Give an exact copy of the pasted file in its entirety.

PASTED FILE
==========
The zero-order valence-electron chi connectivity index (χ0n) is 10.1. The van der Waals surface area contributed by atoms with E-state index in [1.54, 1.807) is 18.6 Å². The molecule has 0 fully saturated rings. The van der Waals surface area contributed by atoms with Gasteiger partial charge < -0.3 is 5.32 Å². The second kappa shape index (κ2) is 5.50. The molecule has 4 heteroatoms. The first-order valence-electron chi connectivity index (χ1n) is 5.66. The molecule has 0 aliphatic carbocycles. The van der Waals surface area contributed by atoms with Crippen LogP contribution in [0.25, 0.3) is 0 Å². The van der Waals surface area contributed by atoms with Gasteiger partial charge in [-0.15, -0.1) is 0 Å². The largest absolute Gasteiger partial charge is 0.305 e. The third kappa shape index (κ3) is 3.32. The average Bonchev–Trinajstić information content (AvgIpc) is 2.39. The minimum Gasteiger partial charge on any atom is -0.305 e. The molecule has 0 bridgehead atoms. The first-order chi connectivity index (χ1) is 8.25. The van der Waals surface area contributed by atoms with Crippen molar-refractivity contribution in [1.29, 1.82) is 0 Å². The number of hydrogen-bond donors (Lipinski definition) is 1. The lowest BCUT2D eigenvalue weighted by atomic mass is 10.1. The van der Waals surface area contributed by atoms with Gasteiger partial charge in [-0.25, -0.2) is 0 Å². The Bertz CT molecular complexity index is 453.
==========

The zero-order valence-electron chi connectivity index (χ0n) is 10.1. The van der Waals surface area contributed by atoms with E-state index in [1.54, 1.807) is 18.6 Å². The molecule has 0 fully saturated rings. The van der Waals surface area contributed by atoms with Gasteiger partial charge < -0.3 is 5.32 Å². The second kappa shape index (κ2) is 5.50. The molecule has 4 heteroatoms. The first-order valence-electron chi connectivity index (χ1n) is 5.66. The molecule has 0 aliphatic carbocycles. The van der Waals surface area contributed by atoms with Crippen LogP contribution in [0.25, 0.3) is 0 Å². The van der Waals surface area contributed by atoms with Gasteiger partial charge in [-0.15, -0.1) is 0 Å². The largest absolute Gasteiger partial charge is 0.305 e. The third kappa shape index (κ3) is 3.32. The average Bonchev–Trinajstić information content (AvgIpc) is 2.39. The minimum Gasteiger partial charge on any atom is -0.305 e. The molecule has 0 bridgehead atoms. The first-order chi connectivity index (χ1) is 8.25. The van der Waals surface area contributed by atoms with Crippen molar-refractivity contribution in [1.29, 1.82) is 0 Å². The number of hydrogen-bond donors (Lipinski definition) is 1. The lowest BCUT2D eigenvalue weighted by atomic mass is 10.1. The van der Waals surface area contributed by atoms with Gasteiger partial charge in [-0.25, -0.2) is 0 Å². The Bertz CT molecular complexity index is 453.